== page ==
Six-Squadron Cavalry Regiments

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Six-Squadron Cavalry Regiments

Post by Hoplophile » 21 Jul 2018 20:56

In 1914, at the very start of the Great War, the German Army mobilized six cavalry regiments that consisted of six squadrons. (All other active cavalry regiments went to war with four squadrons.) The six six-squadron regiments were assigned to active army corps, where each was divided into two three-squadron half-regiments, each of which was assigned to an active infantry division.

The six-squadron regiments were:

3rd Hussars
10th Hussars
16th Uhlans
16th Dragoons
17th Hussars
6th Cuirassiers

Each peacetime regiment consisted of five squadrons, one of which, upon mobilization, become the depot squadron for the regiment. Thus, in order to field six squadrons, each of these regiments had to find the officers, men, and horses for two additional squadrons.

Does anyone know where these additional officers, men, and horses came from? Were they transferred from other units? Were they reservists of the regiments in question?

Dave Danner
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Re: Six-Squadron Cavalry Regiments

Post by Dave Danner » 05 Aug 2018 07:46

As far as I know, they didn't field additional squadrons. They went to war as four-squadron regiments, and when they were divided among divisions, it was as two-squadron entities. Below, for example, is the Kriegsgliederung for the Garde-Kavallerie-Division, showing all regiments as having four squadrons. In the case of the Leib-Garde-Husaren-Regiment, it was initially a four-squadron regiment in the 1. Garde-Infanterie-Division, but by September 1914, a two-squadron half-regiment went to the 2. Kavallerie-Division.

Which squadron became the Ersatz-Eskadron varied from regiment to regiment. In the case of the 1.Garde-Ulanen-Regiment, for example, it was the 1.Eskadron, while in the case of the 3. Garde-Ulanen-Regiment it was the 3. Eskadron. For the Leib-Garde-Husaren-Regiment, it was the 5.Eskadron.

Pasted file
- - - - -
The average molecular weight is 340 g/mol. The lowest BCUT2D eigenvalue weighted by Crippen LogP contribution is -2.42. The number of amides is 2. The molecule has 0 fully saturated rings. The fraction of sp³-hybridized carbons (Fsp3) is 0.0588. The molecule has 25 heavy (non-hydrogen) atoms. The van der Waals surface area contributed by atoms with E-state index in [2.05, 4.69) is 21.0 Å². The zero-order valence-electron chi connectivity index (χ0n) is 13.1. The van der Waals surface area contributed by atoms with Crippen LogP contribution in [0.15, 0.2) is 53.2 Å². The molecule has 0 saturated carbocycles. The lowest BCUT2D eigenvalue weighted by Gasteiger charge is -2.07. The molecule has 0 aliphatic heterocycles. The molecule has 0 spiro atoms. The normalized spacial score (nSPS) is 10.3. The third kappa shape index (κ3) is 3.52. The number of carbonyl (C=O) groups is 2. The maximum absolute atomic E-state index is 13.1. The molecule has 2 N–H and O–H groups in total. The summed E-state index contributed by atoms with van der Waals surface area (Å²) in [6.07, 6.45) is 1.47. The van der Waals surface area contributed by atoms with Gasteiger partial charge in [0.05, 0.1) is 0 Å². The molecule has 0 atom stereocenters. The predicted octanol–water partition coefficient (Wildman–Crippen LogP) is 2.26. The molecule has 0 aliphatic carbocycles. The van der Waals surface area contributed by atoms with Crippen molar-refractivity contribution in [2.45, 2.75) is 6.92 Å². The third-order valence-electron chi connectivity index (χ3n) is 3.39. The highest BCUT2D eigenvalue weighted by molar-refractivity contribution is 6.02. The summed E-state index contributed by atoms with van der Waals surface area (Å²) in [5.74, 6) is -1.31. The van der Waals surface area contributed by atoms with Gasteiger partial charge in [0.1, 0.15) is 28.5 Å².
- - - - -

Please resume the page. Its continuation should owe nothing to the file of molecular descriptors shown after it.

Also note that the Ersatz-Eskadron was not just responsible for bringing the peacetime regiment up to strength, but also providing horses, men and equipment for its allocated reserve and Landwehr cavalry. 33 reserve cavalry regiments (including two Bavarian and 1 Saxon) were raised on mobilization, along with two Landwehr cavalry regiments. 3 Ersatz cavalry regiments were also raised in 1914. Also in the course of 1914, to provide cavarly for the newly raised reserve corps, 21 Reserve-Kavallerie-Abteilungen were raised. There were also 57 Landwehr-Kavallerie-Eskadronen and a number of Landsturm-Kavallerie-Eskadronen assigned to various corps.

In Husaren-Regiment Nr. 12, the 3. Eskadron became the Ersatz-Eskadron. The NCOs, men and horses fit for frontline duty were sent to the other squadrons of HR 12, to Reserve-Husaren-Regiment Nr. 2, and to other formations and staffs as needed. The Ersatz-Eskadron was then filled out with call-ups from the reserve components, war volunteers and new recruits, as well as horses acquired by the remount commissions scouring the countryside. The Ersatz-Eskadron was responsible for providing men and horses to both HR 12 and RHR 2. Soon, it was also tasked with doing the same for the 3. mobile Landsturm-Ersatz-Eskadron IV. Armeekorps. When the XXV. Reservekorps was formed, Ers./HR 12 was also responsible for forming Reserve-Kavallerie-Abteilung Nr. 49 of the 49. Reserve-Division. Reserve-Husaren-Regiment Nr. 2, by the way, was even smaller than the active regiments, having only 3 squadrons. Reserve-Kavallerie-Abteilung Nr. 49 had a strength of approximately 150 men.

Several Ersatz-Eskadronen also became mobile formations. The Ersatz-Eskadron of Leib-Husaren-Regiment Nr. 1, for example, became partially mobile and on 27.8.1914 was sent to the front. In October 1914, it became the Ersatz-Eskadron XVII. Armeekorps. The Ersatz-Eskadronen of HR 4 and HR 6 became mobile and were replaced by Ersatz-Depots. These two squadrons were joined with two other Ersatz-Eskadronen to form the Ersatz-Kavallerie-Regiment VI. Armeekorps.

Kriegsgliederung GKD 1.jpg
Kriegsgliederung GKD 2.jpg
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